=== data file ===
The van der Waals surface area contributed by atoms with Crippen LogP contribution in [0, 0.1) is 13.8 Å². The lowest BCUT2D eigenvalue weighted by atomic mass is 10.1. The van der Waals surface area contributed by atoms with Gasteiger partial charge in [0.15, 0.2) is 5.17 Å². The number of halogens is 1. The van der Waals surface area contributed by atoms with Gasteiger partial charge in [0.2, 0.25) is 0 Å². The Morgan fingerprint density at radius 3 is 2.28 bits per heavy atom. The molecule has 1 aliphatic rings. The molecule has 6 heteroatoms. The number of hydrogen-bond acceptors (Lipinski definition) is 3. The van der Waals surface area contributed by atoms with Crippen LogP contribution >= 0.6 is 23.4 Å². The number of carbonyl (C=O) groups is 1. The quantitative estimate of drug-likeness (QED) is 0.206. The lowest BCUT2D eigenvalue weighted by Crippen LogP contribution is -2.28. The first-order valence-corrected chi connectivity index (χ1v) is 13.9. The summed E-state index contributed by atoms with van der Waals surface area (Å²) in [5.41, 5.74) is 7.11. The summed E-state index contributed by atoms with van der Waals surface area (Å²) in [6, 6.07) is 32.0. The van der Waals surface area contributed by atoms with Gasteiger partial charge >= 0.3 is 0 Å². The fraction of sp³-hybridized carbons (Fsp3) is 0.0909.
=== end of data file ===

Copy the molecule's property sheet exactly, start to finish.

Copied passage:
The van der Waals surface area contributed by atoms with Crippen LogP contribution in [0, 0.1) is 13.8 Å². The lowest BCUT2D eigenvalue weighted by atomic mass is 10.1. The van der Waals surface area contributed by atoms with Gasteiger partial charge in [0.15, 0.2) is 5.17 Å². The number of halogens is 1. The van der Waals surface area contributed by atoms with Gasteiger partial charge in [0.2, 0.25) is 0 Å². The Morgan fingerprint density at radius 3 is 2.28 bits per heavy atom. The molecule has 1 aliphatic rings. The molecule has 6 heteroatoms. The number of hydrogen-bond acceptors (Lipinski definition) is 3. The van der Waals surface area contributed by atoms with Crippen LogP contribution >= 0.6 is 23.4 Å². The number of carbonyl (C=O) groups is 1. The quantitative estimate of drug-likeness (QED) is 0.206. The lowest BCUT2D eigenvalue weighted by Crippen LogP contribution is -2.28. The first-order valence-corrected chi connectivity index (χ1v) is 13.9. The summed E-state index contributed by atoms with van der Waals surface area (Å²) in [5.41, 5.74) is 7.11. The summed E-state index contributed by atoms with van der Waals surface area (Å²) in [6, 6.07) is 32.0. The van der Waals surface area contributed by atoms with Gasteiger partial charge >= 0.3 is 0 Å². The fraction of sp³-hybridized carbons (Fsp3) is 0.0909.